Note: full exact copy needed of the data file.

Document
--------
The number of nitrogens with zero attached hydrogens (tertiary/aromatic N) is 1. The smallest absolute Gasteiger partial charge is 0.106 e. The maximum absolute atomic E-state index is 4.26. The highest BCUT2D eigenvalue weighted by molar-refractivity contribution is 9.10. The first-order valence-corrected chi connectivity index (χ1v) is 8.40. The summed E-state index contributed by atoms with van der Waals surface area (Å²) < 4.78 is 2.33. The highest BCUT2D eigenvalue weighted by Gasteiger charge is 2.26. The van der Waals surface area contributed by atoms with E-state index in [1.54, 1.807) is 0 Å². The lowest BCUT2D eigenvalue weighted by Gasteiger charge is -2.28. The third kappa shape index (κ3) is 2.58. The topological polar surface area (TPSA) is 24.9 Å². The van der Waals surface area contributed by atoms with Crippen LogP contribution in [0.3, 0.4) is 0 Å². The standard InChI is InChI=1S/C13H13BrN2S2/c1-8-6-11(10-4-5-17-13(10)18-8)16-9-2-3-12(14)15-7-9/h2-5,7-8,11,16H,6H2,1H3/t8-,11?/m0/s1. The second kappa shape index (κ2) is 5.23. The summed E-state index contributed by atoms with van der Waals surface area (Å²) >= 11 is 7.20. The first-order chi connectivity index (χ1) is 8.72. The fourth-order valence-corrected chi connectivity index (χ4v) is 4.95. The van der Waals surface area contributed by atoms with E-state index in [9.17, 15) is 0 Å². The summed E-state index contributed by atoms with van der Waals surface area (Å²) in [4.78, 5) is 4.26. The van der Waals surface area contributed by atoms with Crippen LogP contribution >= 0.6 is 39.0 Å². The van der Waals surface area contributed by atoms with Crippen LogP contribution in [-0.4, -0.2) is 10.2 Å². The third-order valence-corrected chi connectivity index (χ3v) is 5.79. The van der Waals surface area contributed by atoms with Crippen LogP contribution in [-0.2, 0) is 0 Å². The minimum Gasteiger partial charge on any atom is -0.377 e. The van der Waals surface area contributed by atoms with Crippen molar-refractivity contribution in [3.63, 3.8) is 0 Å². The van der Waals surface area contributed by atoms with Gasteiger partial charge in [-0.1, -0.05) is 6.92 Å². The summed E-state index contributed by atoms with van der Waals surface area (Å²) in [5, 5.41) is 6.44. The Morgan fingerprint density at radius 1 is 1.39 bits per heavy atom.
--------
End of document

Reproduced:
The number of nitrogens with zero attached hydrogens (tertiary/aromatic N) is 1. The smallest absolute Gasteiger partial charge is 0.106 e. The maximum absolute atomic E-state index is 4.26. The highest BCUT2D eigenvalue weighted by molar-refractivity contribution is 9.10. The first-order valence-corrected chi connectivity index (χ1v) is 8.40. The summed E-state index contributed by atoms with van der Waals surface area (Å²) < 4.78 is 2.33. The highest BCUT2D eigenvalue weighted by Gasteiger charge is 2.26. The van der Waals surface area contributed by atoms with E-state index in [1.54, 1.807) is 0 Å². The lowest BCUT2D eigenvalue weighted by Gasteiger charge is -2.28. The third kappa shape index (κ3) is 2.58. The topological polar surface area (TPSA) is 24.9 Å². The van der Waals surface area contributed by atoms with Crippen LogP contribution in [0.3, 0.4) is 0 Å². The standard InChI is InChI=1S/C13H13BrN2S2/c1-8-6-11(10-4-5-17-13(10)18-8)16-9-2-3-12(14)15-7-9/h2-5,7-8,11,16H,6H2,1H3/t8-,11?/m0/s1. The second kappa shape index (κ2) is 5.23. The summed E-state index contributed by atoms with van der Waals surface area (Å²) >= 11 is 7.20. The first-order chi connectivity index (χ1) is 8.72. The fourth-order valence-corrected chi connectivity index (χ4v) is 4.95. The van der Waals surface area contributed by atoms with E-state index in [9.17, 15) is 0 Å². The summed E-state index contributed by atoms with van der Waals surface area (Å²) in [4.78, 5) is 4.26. The van der Waals surface area contributed by atoms with Crippen LogP contribution >= 0.6 is 39.0 Å². The van der Waals surface area contributed by atoms with Crippen LogP contribution in [-0.4, -0.2) is 10.2 Å². The third-order valence-corrected chi connectivity index (χ3v) is 5.79. The van der Waals surface area contributed by atoms with Crippen LogP contribution in [-0.2, 0) is 0 Å². The minimum Gasteiger partial charge on any atom is -0.377 e. The van der Waals surface area contributed by atoms with Crippen molar-refractivity contribution in [3.63, 3.8) is 0 Å². The van der Waals surface area contributed by atoms with Gasteiger partial charge in [-0.1, -0.05) is 6.92 Å². The summed E-state index contributed by atoms with van der Waals surface area (Å²) in [5, 5.41) is 6.44. The Morgan fingerprint density at radius 1 is 1.39 bits per heavy atom.